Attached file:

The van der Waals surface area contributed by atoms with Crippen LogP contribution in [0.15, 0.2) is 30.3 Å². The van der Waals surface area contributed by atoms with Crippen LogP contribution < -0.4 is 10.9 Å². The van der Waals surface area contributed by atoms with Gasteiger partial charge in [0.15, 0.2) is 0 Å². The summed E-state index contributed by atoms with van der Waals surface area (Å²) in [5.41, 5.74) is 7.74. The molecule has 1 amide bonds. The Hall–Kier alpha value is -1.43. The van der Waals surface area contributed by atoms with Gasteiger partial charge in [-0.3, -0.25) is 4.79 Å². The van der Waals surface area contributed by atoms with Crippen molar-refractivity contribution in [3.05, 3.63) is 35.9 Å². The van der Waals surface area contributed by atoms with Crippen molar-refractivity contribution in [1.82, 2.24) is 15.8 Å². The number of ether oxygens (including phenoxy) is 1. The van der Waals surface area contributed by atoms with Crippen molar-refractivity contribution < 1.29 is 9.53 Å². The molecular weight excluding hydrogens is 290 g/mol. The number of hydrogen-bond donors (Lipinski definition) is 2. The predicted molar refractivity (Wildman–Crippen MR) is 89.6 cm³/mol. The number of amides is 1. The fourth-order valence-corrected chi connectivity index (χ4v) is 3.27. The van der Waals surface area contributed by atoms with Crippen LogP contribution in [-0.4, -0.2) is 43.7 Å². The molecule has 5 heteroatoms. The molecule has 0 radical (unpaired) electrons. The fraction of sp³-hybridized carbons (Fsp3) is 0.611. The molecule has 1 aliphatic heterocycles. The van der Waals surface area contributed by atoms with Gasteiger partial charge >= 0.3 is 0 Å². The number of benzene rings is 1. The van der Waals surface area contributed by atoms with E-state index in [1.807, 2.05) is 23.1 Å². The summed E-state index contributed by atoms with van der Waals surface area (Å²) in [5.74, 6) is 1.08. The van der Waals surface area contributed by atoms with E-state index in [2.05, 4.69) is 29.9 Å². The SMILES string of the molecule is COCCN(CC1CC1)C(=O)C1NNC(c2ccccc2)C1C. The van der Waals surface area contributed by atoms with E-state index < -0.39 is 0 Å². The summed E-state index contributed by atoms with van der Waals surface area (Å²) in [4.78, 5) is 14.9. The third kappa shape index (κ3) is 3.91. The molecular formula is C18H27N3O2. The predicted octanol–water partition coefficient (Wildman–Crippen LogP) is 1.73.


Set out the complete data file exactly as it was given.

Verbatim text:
The van der Waals surface area contributed by atoms with Crippen LogP contribution in [0.15, 0.2) is 30.3 Å². The van der Waals surface area contributed by atoms with Crippen LogP contribution < -0.4 is 10.9 Å². The van der Waals surface area contributed by atoms with Gasteiger partial charge in [0.15, 0.2) is 0 Å². The summed E-state index contributed by atoms with van der Waals surface area (Å²) in [5.41, 5.74) is 7.74. The molecule has 1 amide bonds. The Hall–Kier alpha value is -1.43. The van der Waals surface area contributed by atoms with Gasteiger partial charge in [-0.3, -0.25) is 4.79 Å². The van der Waals surface area contributed by atoms with Crippen molar-refractivity contribution in [3.05, 3.63) is 35.9 Å². The van der Waals surface area contributed by atoms with Crippen molar-refractivity contribution in [1.82, 2.24) is 15.8 Å². The number of ether oxygens (including phenoxy) is 1. The van der Waals surface area contributed by atoms with Crippen molar-refractivity contribution < 1.29 is 9.53 Å². The molecular weight excluding hydrogens is 290 g/mol. The number of hydrogen-bond donors (Lipinski definition) is 2. The predicted molar refractivity (Wildman–Crippen MR) is 89.6 cm³/mol. The number of amides is 1. The fourth-order valence-corrected chi connectivity index (χ4v) is 3.27. The van der Waals surface area contributed by atoms with Crippen LogP contribution in [-0.4, -0.2) is 43.7 Å². The molecule has 5 heteroatoms. The molecule has 0 radical (unpaired) electrons. The fraction of sp³-hybridized carbons (Fsp3) is 0.611. The molecule has 1 aliphatic heterocycles. The van der Waals surface area contributed by atoms with Gasteiger partial charge >= 0.3 is 0 Å². The number of benzene rings is 1. The van der Waals surface area contributed by atoms with E-state index in [1.807, 2.05) is 23.1 Å². The summed E-state index contributed by atoms with van der Waals surface area (Å²) in [5.74, 6) is 1.08. The van der Waals surface area contributed by atoms with E-state index in [2.05, 4.69) is 29.9 Å². The SMILES string of the molecule is COCCN(CC1CC1)C(=O)C1NNC(c2ccccc2)C1C. The van der Waals surface area contributed by atoms with E-state index < -0.39 is 0 Å². The summed E-state index contributed by atoms with van der Waals surface area (Å²) in [4.78, 5) is 14.9. The third kappa shape index (κ3) is 3.91. The molecular formula is C18H27N3O2. The predicted octanol–water partition coefficient (Wildman–Crippen LogP) is 1.73.